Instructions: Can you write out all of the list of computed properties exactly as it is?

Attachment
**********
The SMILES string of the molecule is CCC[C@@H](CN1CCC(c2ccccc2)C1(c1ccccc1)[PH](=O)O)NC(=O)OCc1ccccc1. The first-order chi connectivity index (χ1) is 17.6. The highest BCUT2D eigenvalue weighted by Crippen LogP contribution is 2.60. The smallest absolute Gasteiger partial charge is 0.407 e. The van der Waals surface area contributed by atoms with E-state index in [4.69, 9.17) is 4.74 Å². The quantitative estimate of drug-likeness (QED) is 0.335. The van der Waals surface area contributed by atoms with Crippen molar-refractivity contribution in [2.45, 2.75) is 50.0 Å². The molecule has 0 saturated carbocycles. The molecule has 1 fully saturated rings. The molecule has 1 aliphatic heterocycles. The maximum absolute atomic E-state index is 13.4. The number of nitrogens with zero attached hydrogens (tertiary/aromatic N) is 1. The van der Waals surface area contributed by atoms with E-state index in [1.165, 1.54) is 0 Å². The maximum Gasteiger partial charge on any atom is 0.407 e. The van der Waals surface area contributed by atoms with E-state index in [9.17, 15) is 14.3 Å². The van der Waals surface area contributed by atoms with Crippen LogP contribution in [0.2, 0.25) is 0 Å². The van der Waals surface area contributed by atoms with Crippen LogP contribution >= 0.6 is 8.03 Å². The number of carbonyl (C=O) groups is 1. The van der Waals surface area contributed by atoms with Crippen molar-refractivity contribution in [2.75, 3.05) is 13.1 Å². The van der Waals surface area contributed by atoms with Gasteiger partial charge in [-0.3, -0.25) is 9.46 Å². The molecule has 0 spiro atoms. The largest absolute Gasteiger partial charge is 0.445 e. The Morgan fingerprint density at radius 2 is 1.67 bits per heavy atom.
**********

The SMILES string of the molecule is CCC[C@@H](CN1CCC(c2ccccc2)C1(c1ccccc1)[PH](=O)O)NC(=O)OCc1ccccc1. The first-order chi connectivity index (χ1) is 17.6. The highest BCUT2D eigenvalue weighted by Crippen LogP contribution is 2.60. The smallest absolute Gasteiger partial charge is 0.407 e. The van der Waals surface area contributed by atoms with E-state index in [4.69, 9.17) is 4.74 Å². The quantitative estimate of drug-likeness (QED) is 0.335. The van der Waals surface area contributed by atoms with Crippen molar-refractivity contribution in [2.45, 2.75) is 50.0 Å². The molecule has 0 saturated carbocycles. The molecule has 1 fully saturated rings. The molecule has 1 aliphatic heterocycles. The maximum absolute atomic E-state index is 13.4. The number of nitrogens with zero attached hydrogens (tertiary/aromatic N) is 1. The van der Waals surface area contributed by atoms with E-state index in [1.165, 1.54) is 0 Å². The maximum Gasteiger partial charge on any atom is 0.407 e. The van der Waals surface area contributed by atoms with E-state index in [9.17, 15) is 14.3 Å². The van der Waals surface area contributed by atoms with Crippen LogP contribution in [0.2, 0.25) is 0 Å². The van der Waals surface area contributed by atoms with Crippen LogP contribution >= 0.6 is 8.03 Å². The number of carbonyl (C=O) groups is 1. The van der Waals surface area contributed by atoms with Crippen molar-refractivity contribution in [2.75, 3.05) is 13.1 Å². The van der Waals surface area contributed by atoms with Gasteiger partial charge in [-0.3, -0.25) is 9.46 Å². The molecule has 0 spiro atoms. The largest absolute Gasteiger partial charge is 0.445 e. The Morgan fingerprint density at radius 2 is 1.67 bits per heavy atom.